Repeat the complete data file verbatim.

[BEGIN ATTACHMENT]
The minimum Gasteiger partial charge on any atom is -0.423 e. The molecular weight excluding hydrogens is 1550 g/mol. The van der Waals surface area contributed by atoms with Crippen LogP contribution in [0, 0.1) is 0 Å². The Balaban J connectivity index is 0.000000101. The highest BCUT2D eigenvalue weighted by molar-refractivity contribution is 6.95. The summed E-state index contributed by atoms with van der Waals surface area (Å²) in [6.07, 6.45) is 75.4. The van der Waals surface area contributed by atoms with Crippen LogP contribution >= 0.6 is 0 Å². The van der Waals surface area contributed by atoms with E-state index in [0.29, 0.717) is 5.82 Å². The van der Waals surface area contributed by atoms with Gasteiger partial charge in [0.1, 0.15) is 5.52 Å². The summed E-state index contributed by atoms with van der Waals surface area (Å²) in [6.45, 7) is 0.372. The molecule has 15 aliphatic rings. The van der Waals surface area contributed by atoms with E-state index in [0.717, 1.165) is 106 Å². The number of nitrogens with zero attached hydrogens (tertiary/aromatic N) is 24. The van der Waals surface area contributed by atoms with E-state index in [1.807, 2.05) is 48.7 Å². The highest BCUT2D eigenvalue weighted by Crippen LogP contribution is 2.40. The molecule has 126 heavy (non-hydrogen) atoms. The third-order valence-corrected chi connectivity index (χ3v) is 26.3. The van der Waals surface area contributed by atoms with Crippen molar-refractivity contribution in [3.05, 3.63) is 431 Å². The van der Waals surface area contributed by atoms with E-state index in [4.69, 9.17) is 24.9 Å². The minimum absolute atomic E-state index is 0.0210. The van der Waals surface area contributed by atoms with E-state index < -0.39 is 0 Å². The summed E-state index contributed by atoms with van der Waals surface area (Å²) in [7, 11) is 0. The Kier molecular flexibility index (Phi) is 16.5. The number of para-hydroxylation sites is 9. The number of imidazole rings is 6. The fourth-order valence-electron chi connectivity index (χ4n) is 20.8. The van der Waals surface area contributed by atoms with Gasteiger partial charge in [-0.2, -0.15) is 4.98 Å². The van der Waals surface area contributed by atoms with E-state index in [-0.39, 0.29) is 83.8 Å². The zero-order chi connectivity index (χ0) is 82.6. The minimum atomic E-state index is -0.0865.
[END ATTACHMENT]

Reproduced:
The minimum Gasteiger partial charge on any atom is -0.423 e. The molecular weight excluding hydrogens is 1550 g/mol. The van der Waals surface area contributed by atoms with Crippen LogP contribution in [0, 0.1) is 0 Å². The Balaban J connectivity index is 0.000000101. The highest BCUT2D eigenvalue weighted by molar-refractivity contribution is 6.95. The summed E-state index contributed by atoms with van der Waals surface area (Å²) in [6.07, 6.45) is 75.4. The van der Waals surface area contributed by atoms with Crippen LogP contribution >= 0.6 is 0 Å². The van der Waals surface area contributed by atoms with E-state index in [0.29, 0.717) is 5.82 Å². The van der Waals surface area contributed by atoms with Gasteiger partial charge in [0.1, 0.15) is 5.52 Å². The summed E-state index contributed by atoms with van der Waals surface area (Å²) in [6.45, 7) is 0.372. The molecule has 15 aliphatic rings. The van der Waals surface area contributed by atoms with E-state index in [0.717, 1.165) is 106 Å². The number of nitrogens with zero attached hydrogens (tertiary/aromatic N) is 24. The van der Waals surface area contributed by atoms with E-state index in [1.807, 2.05) is 48.7 Å². The highest BCUT2D eigenvalue weighted by Crippen LogP contribution is 2.40. The molecule has 126 heavy (non-hydrogen) atoms. The third-order valence-corrected chi connectivity index (χ3v) is 26.3. The van der Waals surface area contributed by atoms with Crippen molar-refractivity contribution in [3.05, 3.63) is 431 Å². The van der Waals surface area contributed by atoms with E-state index in [4.69, 9.17) is 24.9 Å². The minimum absolute atomic E-state index is 0.0210. The van der Waals surface area contributed by atoms with E-state index < -0.39 is 0 Å². The summed E-state index contributed by atoms with van der Waals surface area (Å²) in [7, 11) is 0. The Kier molecular flexibility index (Phi) is 16.5. The number of para-hydroxylation sites is 9. The number of imidazole rings is 6. The fourth-order valence-electron chi connectivity index (χ4n) is 20.8. The van der Waals surface area contributed by atoms with Gasteiger partial charge in [-0.2, -0.15) is 4.98 Å². The van der Waals surface area contributed by atoms with E-state index in [-0.39, 0.29) is 83.8 Å². The zero-order chi connectivity index (χ0) is 82.6. The minimum atomic E-state index is -0.0865.